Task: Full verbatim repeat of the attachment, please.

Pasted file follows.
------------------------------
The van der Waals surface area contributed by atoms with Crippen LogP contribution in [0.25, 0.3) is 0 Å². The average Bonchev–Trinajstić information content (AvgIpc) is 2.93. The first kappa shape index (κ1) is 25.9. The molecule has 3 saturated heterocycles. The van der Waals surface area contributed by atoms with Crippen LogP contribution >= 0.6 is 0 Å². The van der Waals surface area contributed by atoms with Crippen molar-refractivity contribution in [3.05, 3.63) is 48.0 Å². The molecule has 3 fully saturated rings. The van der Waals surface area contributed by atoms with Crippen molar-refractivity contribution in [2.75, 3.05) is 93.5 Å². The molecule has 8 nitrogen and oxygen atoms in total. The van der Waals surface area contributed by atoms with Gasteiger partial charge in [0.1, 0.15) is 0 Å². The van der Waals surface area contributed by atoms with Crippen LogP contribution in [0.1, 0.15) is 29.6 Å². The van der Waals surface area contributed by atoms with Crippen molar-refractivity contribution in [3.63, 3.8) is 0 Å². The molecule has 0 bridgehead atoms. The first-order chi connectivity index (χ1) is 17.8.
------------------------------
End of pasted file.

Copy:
The van der Waals surface area contributed by atoms with Crippen LogP contribution in [0.25, 0.3) is 0 Å². The average Bonchev–Trinajstić information content (AvgIpc) is 2.93. The first kappa shape index (κ1) is 25.9. The molecule has 3 saturated heterocycles. The van der Waals surface area contributed by atoms with Crippen LogP contribution >= 0.6 is 0 Å². The van der Waals surface area contributed by atoms with Crippen molar-refractivity contribution in [3.05, 3.63) is 48.0 Å². The molecule has 3 fully saturated rings. The van der Waals surface area contributed by atoms with Crippen molar-refractivity contribution in [2.75, 3.05) is 93.5 Å². The molecule has 8 nitrogen and oxygen atoms in total. The van der Waals surface area contributed by atoms with Gasteiger partial charge in [0.1, 0.15) is 0 Å². The van der Waals surface area contributed by atoms with Crippen LogP contribution in [0.1, 0.15) is 29.6 Å². The van der Waals surface area contributed by atoms with Crippen molar-refractivity contribution in [3.63, 3.8) is 0 Å². The molecule has 0 bridgehead atoms. The first-order chi connectivity index (χ1) is 17.8.